November 4, 2005

To Vote For or To Vote Against

With another election day quickly approaching, and seeing a daily barrage of advertising in the Virginia's governor's race (vote for Kaine!), the issue of voting principles resurfaced in my mind. Specificially, the concept of voting for someone versus voting against someone. There is a difference.

Last November, when Americans were given the choices of Kerry and Bush at the ballot box, I believe the majority of voters who voted for Bush were voting for Bush whereas the majority of those who voted for Kerry, were voting against Bush. Any election that includes a candidate who is running for reelection to the position basically boils down to whether people think the politician did a good job or a bad job in their post. However, a candidate's campaign fuel cannot solely be based on hatred of the opponent. When there is a huge scandal with the office holder leaving in disgrace, sure it could work. However, especially in a close election like we knew the 2004 presidential election would be, a different strategy should have been employed. If a piece of broccoli had been the Democratic nominee, I bet the percentage of the anti-Bush vote would have been pretty close to what it was for Kerry.

In order to be a good American, you must vote. You may hate the candidates. It may be picking the lesser of two evils. But you must vote.

Here comes the challenge. Since you are voting regardless, never vote against somebody. That's right. You read me. Only vote for somebody. Instead of picking the candidate who is "not as bad" as the other, vote for the good, however little, in the candidate you select.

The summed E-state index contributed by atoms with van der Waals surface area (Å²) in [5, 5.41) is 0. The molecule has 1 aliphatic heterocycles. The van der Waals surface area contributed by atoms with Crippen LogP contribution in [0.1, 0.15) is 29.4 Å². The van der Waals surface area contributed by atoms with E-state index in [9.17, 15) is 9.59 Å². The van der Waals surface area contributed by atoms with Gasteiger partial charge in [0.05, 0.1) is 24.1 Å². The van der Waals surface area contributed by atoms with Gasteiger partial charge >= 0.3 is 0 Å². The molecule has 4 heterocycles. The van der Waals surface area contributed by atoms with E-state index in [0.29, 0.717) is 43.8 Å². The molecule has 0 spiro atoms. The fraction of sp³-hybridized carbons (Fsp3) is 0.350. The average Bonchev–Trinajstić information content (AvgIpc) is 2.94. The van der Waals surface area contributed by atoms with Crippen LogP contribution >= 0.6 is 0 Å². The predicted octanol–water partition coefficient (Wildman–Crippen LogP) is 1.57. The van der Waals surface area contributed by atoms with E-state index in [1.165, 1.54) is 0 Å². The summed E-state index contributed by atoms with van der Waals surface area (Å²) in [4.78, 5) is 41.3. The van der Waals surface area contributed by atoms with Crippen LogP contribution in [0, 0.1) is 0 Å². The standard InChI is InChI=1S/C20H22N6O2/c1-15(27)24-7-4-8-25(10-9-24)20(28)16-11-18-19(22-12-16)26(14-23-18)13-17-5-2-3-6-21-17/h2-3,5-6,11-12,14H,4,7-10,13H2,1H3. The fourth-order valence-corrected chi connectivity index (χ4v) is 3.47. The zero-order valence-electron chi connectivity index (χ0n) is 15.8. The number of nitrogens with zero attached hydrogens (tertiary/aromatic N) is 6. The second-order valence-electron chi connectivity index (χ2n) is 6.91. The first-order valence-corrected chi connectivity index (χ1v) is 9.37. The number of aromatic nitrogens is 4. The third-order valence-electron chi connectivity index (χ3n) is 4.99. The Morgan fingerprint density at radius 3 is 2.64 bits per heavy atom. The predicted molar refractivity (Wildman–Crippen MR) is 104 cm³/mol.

You may think they are boring. They may not have the proper grasp on the issues that you think they ought to have. They may have gone to a rival college (unless that is a dealbreaker in your candidate selection). But find something that you genuinely like about the guy or gal. There may be 99 bad things about them. But find the one. And vote for them because of it. Everyone has at least one good thing about them, right?

The simple swich to voting affirmatively for a candidate makes the whole process more enjoyable--with citizens voting for good charactistics of their candidate instead of against the bad qualities of the other. And if everybody started voting for candidates instead of against them, maybe we wouldn't be bombarded with the typical candidate's campaign ad which, if the disclaimer of "this ad was sponsored by..." were removed, you would only see attacks upon the other candidate without any mention of the guy actually paying for it. A bit idealistic on humanity and campaigns? Maybe. But I think it's worth a shot.

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